A Volkswagen logo is seen at Serramonte Volkswagen in Colma, California, U.S., October 3, 2017. REUTERS/Stephen Lam
GUANGZHOU/BEIJING (Reuters) – Volkswagen Group said on Thursday it plans to spend 10 billion euros ($11.8 billion) by 2025 to develop and manufacture all-electric and plug-in hybrid vehicles as it seeks to comply with upcoming stringent rules in China.
The group, which includes Volkswagen AG and Audi AG intends to launch 15 of the so-called new energy vehicles (NEV) models over the next two to three years, and an additional 25 after 2025, China chief Jochem Heizmann told Reuters on Thursday.
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China’s NEV production and sales quotas, which must be met by 2019, have prompted a flurry of electric car deals and new launches as automakers in China race to ensure they do not fall short. Automakers that do fall short will be required to buy credits.
Volkswagen currently has around 10 NEVs already on the market in China, although all are imported models with limited sales volumes, according to a company spokeswoman.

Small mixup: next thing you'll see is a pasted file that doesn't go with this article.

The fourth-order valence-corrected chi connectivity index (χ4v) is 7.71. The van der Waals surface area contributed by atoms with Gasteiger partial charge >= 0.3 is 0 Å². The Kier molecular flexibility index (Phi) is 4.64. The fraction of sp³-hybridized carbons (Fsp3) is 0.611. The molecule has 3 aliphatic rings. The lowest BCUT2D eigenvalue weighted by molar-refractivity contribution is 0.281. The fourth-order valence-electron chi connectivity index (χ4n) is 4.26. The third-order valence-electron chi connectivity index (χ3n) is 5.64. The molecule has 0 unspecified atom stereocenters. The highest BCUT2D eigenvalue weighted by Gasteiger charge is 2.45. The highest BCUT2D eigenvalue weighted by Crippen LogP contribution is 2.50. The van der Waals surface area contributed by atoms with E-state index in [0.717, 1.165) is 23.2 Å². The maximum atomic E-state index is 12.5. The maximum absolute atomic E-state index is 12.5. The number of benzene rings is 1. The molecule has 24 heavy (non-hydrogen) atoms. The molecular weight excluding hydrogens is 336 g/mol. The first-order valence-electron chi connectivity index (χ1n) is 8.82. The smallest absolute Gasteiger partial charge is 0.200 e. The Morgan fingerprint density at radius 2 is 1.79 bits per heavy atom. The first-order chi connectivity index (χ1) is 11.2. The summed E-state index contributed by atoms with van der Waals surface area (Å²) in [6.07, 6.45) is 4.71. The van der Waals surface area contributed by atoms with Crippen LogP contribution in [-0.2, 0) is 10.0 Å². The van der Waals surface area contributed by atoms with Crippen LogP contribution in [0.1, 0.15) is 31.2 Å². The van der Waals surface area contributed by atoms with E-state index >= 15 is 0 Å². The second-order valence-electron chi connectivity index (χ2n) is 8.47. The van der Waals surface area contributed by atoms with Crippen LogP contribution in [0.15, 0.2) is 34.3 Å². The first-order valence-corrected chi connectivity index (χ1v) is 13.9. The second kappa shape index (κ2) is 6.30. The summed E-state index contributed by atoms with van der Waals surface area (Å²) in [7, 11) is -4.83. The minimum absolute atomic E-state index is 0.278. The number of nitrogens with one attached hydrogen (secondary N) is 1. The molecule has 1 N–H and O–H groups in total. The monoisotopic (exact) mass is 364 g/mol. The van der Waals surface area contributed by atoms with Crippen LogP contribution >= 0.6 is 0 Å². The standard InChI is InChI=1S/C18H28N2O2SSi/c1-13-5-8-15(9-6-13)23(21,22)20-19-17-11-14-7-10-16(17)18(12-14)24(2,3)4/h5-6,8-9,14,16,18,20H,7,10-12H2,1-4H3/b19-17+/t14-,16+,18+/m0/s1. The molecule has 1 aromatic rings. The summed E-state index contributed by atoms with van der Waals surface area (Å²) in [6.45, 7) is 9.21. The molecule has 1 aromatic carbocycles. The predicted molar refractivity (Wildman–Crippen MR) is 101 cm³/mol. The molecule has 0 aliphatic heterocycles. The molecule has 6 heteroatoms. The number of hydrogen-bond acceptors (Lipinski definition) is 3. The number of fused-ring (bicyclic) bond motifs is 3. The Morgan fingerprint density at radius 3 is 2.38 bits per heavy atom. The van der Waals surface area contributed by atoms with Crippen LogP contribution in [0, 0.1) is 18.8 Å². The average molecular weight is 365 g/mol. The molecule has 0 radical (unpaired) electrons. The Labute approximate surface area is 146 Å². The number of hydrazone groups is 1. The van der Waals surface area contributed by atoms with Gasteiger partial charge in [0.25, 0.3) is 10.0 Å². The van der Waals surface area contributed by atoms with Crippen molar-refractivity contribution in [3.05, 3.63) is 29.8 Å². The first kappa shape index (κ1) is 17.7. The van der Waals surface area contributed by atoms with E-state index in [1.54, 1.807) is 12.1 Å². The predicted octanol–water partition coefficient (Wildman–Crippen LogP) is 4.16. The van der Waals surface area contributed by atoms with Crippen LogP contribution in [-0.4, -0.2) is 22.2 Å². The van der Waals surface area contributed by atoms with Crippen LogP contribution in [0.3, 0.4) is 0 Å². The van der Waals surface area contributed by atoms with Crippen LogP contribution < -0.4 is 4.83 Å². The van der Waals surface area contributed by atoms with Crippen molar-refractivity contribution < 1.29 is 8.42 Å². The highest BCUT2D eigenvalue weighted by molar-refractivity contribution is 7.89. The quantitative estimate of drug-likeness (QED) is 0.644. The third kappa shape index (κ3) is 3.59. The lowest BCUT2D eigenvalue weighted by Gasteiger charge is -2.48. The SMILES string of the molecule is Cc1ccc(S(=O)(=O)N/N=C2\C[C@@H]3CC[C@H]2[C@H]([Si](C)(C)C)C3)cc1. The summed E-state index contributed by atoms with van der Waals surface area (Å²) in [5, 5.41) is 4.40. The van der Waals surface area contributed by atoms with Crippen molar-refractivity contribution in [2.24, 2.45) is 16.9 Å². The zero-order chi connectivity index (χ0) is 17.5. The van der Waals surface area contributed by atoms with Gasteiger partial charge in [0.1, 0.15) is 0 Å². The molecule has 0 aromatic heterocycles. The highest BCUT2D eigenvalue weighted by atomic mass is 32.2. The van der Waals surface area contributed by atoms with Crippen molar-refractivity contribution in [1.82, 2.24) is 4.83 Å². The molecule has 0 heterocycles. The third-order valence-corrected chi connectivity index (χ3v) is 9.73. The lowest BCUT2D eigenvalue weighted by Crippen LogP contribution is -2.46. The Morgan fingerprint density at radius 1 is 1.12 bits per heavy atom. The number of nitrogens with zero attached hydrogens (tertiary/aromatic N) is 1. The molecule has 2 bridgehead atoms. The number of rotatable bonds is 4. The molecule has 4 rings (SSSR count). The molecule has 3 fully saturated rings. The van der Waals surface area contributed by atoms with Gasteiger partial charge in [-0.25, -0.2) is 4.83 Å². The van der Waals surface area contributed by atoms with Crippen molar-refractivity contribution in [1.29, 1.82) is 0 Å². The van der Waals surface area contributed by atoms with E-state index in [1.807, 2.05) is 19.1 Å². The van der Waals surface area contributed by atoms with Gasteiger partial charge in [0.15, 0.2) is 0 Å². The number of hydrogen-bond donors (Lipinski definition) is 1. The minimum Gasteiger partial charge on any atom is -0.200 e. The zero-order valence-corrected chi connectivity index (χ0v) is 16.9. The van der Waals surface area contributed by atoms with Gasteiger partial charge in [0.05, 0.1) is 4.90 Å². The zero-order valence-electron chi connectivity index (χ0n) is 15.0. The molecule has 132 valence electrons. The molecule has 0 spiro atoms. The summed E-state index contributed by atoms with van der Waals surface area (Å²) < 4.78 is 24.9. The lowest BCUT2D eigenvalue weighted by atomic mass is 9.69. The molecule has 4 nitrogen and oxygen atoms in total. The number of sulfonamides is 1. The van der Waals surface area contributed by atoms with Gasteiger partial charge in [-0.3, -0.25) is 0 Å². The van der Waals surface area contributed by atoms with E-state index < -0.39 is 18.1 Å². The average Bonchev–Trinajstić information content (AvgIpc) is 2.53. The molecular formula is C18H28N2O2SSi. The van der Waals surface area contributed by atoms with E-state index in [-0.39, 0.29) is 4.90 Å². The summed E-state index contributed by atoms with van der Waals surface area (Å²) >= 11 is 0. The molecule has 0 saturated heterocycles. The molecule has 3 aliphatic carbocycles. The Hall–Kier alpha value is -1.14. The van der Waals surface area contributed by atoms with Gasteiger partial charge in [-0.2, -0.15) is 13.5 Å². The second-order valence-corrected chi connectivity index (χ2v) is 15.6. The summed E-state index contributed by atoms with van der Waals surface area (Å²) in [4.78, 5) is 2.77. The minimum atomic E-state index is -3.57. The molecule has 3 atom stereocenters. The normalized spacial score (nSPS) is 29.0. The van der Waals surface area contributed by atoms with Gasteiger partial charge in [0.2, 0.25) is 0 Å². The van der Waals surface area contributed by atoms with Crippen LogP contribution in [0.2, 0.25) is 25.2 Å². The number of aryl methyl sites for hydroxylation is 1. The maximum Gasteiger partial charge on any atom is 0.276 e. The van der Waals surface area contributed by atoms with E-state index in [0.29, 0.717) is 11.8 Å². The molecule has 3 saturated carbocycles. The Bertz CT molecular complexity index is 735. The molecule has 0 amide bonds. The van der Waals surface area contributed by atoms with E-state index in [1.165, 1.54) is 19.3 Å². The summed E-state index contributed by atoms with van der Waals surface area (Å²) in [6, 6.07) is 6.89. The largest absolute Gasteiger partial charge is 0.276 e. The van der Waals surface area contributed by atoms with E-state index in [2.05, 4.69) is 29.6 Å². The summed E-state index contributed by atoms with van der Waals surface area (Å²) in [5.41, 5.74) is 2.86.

Heizmann, speaking ahead of the Guangzhou auto show, added that the group is aiming to sell 400,000 new energy vehicles per year in China by 2020 and 1.5 million per year by 2025. NEVs refer to all-electric battery cars and heavily electrified plug-in hybrids.
Heizmann said some of those models will have a 400-600km driving range on a single full charge. By comparison, Tesla’s Model S has a range of 490km and as much as 632km depending on battery capacity, according to the company.
The Volkswagen Group is also confident that its group companies and their local China joint venture partners will be able to generate enough NEV sales volume to account for NEV quotas by 2019, Heizmann said, adding that there will be no need to buy credits. “We need high volumes of new energy vehicles… we are working at full speed on that.”
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Last week, General Motors Co’s China chief Matt Tsien told reporters GM’s China joint ventures will be able to generate enough NEV sales volume to account for NEV quotas by 2019 and without the need to buy credits.
Tsien said both GM and its China joint-venture partners “are working to at least meet, if not exceed, those credit mandate requirements.”